Firstly, you only need water to remove food residue from the cast-iron skillet, so no dishwasher detergent is needed. Secondly, other utensils and tools stuffed in the dishwasher can dent the seasoned layer, rendering it useless; some care will go a long way.
After you wash a cast-iron skillet, quickly absorb the moisture from its surface with a kitchen towel to protect the seasoned layer. Moisture eats away the metallic/seasoned surface; you should avoid that.
Hang or stack your seasoned cast-iron skillet after completely drying it to ensure there’s no moisture/lose gunk left.
How to Remove Black Residue from A Cast-Iron Skillet?
If you see the infamous black residue in your cast-iron skillet, fret not because dealing with it is easy. Follow any of these three cleaning methods to remove the black residue from your cast-iron skillet:
- Salt & Dishsoap
Salt is a harmless abrasive agent, which doesn’t scratch your cookware’s surface during the cleaning process.
Mix a quarter cup Kosher/Sea salt with dish soap and pour this mixture on your skillet. Use a rag/scrubbing pad to rub this mixture on the skillet and remove the grimey surface.
This salt-soap mixture will remove all charred food, burnt oils, and carbon deposits from the skillet without damaging the seasoned layer.
Once the black residue is off, dry your skillet and re-season it with a high smoke point oil to regain the non-stick cooking surface.
- Self-cleaning Oven
If your skillet’s seasoned layer is coming out in flakes, it’s time to get rid of it. You can easily remove the seasoned layer with a self-cleaning oven and re-season it to enjoy non-stick cooking.
Place your cast-iron skillet in the self-cleaning oven, face down, and set the temperature to 800F; the temperature is usually required to complete the oven’s cleaning cycle.
This extreme high heat will melt the charred food and fats, leaving you with a pristine skillet. Once the seasoned layer is off, re-season it and say goodbye to the black residue (for some time, of course).
- Baking Powder & Vinegar
Baking soda and vinegar make the ideal cleaning solution for your cookware, cast-iron included.
Mix some white vinegar in water and boil this solution in your cast-iron skillet. Once it boils, add a tablespoon of baking soda, and let the mixture sizzle for a while.
Turn off the heat and leave the skillet to cool at room temperature. Once it’s safe to touch, use a scouring pad to remove the cleaning solution and black flakes from the skillet.
How to Keep the Black Coating from Coming Off?
Once you have removed the problematic black coating from your skillet and developed a new one, follow these care instructions to enjoy it for a longer duration:
The seasoned oil film works like a non-stick cooking surface above your cast-iron cookware, don’t let go of it. Add a high smoke point oil or lard to your skillet and bake it in the oven for 1 hour; heat will polymerize these fats and leave your skillet with a thin plastic-like film.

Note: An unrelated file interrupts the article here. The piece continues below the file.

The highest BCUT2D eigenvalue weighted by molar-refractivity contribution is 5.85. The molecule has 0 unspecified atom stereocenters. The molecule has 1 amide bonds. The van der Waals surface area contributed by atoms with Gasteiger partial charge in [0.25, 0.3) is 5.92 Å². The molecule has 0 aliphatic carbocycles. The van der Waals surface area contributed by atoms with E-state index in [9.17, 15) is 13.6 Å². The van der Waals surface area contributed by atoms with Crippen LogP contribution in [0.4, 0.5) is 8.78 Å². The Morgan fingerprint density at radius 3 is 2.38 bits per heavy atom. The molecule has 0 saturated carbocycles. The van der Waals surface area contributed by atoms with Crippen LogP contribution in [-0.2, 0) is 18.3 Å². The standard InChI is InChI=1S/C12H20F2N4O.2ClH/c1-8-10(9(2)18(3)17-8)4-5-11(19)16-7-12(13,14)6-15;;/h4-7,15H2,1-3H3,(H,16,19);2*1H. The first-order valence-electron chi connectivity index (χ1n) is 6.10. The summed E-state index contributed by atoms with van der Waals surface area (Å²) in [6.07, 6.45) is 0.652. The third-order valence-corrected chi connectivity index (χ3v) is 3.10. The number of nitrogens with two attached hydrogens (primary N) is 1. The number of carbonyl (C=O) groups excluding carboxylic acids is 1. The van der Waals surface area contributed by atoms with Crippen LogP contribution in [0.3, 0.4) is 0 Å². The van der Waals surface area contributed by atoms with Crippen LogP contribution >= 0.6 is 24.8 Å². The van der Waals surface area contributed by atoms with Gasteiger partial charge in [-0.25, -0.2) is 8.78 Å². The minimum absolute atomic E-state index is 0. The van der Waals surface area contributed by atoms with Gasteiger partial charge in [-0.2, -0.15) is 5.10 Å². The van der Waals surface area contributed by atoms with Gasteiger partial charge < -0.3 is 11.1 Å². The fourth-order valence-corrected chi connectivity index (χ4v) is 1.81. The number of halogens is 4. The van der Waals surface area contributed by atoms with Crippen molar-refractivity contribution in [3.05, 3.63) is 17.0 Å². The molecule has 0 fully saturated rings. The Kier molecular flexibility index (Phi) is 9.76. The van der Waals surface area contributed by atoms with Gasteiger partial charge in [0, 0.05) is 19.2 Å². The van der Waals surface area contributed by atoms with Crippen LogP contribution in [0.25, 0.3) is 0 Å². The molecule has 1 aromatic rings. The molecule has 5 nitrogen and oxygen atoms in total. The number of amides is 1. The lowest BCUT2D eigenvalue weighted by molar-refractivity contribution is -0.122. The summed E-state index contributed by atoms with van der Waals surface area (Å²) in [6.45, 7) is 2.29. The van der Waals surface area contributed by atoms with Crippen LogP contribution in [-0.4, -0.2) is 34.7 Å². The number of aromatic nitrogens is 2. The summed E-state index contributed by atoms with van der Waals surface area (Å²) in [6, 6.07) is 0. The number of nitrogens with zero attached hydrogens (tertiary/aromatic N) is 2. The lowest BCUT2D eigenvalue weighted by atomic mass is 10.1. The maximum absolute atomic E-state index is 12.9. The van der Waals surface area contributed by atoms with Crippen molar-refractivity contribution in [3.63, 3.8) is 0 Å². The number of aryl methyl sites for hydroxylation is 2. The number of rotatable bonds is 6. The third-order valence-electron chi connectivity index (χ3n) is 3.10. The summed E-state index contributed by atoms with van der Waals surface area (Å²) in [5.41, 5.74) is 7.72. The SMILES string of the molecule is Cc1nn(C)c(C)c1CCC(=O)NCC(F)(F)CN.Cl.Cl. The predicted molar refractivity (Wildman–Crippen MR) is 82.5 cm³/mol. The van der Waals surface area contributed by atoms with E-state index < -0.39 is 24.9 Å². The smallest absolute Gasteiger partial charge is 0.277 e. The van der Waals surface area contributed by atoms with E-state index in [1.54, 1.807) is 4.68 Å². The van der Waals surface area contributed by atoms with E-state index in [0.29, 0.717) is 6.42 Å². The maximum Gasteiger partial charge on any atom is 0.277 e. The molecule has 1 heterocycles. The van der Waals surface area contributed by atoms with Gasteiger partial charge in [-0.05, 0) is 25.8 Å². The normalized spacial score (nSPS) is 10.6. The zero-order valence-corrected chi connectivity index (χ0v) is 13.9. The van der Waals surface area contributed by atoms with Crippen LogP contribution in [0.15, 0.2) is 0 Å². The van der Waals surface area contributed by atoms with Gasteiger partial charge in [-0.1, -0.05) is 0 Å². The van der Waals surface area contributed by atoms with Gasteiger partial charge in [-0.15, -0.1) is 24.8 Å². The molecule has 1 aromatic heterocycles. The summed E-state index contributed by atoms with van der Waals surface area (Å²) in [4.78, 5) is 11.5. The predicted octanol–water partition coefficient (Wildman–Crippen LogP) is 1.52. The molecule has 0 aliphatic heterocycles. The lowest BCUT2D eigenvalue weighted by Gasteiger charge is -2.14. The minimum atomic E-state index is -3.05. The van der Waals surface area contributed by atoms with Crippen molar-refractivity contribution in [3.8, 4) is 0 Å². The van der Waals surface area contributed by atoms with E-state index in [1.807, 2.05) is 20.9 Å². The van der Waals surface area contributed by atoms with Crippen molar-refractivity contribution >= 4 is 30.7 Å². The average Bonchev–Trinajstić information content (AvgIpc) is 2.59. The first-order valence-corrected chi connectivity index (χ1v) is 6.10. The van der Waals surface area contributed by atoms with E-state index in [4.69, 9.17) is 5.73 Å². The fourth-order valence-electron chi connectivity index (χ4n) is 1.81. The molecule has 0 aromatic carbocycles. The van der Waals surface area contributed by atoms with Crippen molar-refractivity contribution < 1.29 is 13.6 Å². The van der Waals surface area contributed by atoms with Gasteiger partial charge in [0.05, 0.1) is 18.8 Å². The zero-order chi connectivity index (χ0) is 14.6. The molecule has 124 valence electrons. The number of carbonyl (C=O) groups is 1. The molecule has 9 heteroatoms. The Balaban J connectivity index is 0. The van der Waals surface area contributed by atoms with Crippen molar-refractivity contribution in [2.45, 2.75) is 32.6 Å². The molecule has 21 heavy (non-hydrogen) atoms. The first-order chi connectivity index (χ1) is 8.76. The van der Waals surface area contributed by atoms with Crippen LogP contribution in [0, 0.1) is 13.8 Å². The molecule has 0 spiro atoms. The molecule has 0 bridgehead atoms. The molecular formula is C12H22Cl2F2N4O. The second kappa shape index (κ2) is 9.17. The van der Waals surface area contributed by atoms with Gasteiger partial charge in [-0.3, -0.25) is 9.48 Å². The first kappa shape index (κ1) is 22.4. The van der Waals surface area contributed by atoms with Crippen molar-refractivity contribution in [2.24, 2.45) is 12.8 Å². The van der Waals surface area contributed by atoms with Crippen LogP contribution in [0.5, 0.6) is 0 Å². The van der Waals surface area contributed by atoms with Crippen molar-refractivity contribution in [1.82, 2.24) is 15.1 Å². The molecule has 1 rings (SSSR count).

After the initial seasoning is done, don’t forget to maintain it. Once a week, coat your skillet in some fats before storing/stacking it to prevent scratches and bulges.
If the black residue is back, clean it again and re-season the skillet to ease your cooking experience.
You aren’t supposed to wash cast-iron skillets daily or scrub them to death; gentle rinsing is enough. Every time you fry or cook something in the skillet, run it under tap water and wipe it with a kitchen towel; that’s it—no need to use soap, brittle sponges, or hot water to clean a cast-iron skillet.
Another tip is never to leave a cast-iron skillet moist; always towel dry it to prevent rust. If you stack cast-iron cookware, place tissues/paper towels between each item to protect their patina layers.
Is that loose/flaky black coating harmful? Fortunately not. Regularly used cast-iron cookware is supposed to build a patina layer, which thickens with time. If something brittle scratches this patina, the flakes start coming off, leaving your food in a weird color. However, these flakes aren’t toxic; they’re either charred food traces or burnt fats. Clean your skillet thoroughly and re-do the seasoned layer to prevent this problem in the future.
Do we have to wash a cast-iron skillet after every use? Not necessary; professional chefs prefer rinsing and wiping their skillets to maintain the patina layer. You can also rinse and wipe your cast-iron skillet after every use. However, if food burns inside your cast-iron skillet, clean it with a soft brush and a mild dish soap to keep the patina layer intact.
Cast-iron cookware doesn’t add to your workload if you follow the important care instructions. If your skillet’s black coating is coming off, take it off and season your skillet to enjoy an impeccable cooking experience. This black coating isn’t toxic, so don’t worry if you see brownish particles in your food, do some cleaning, and your skillet will be good again.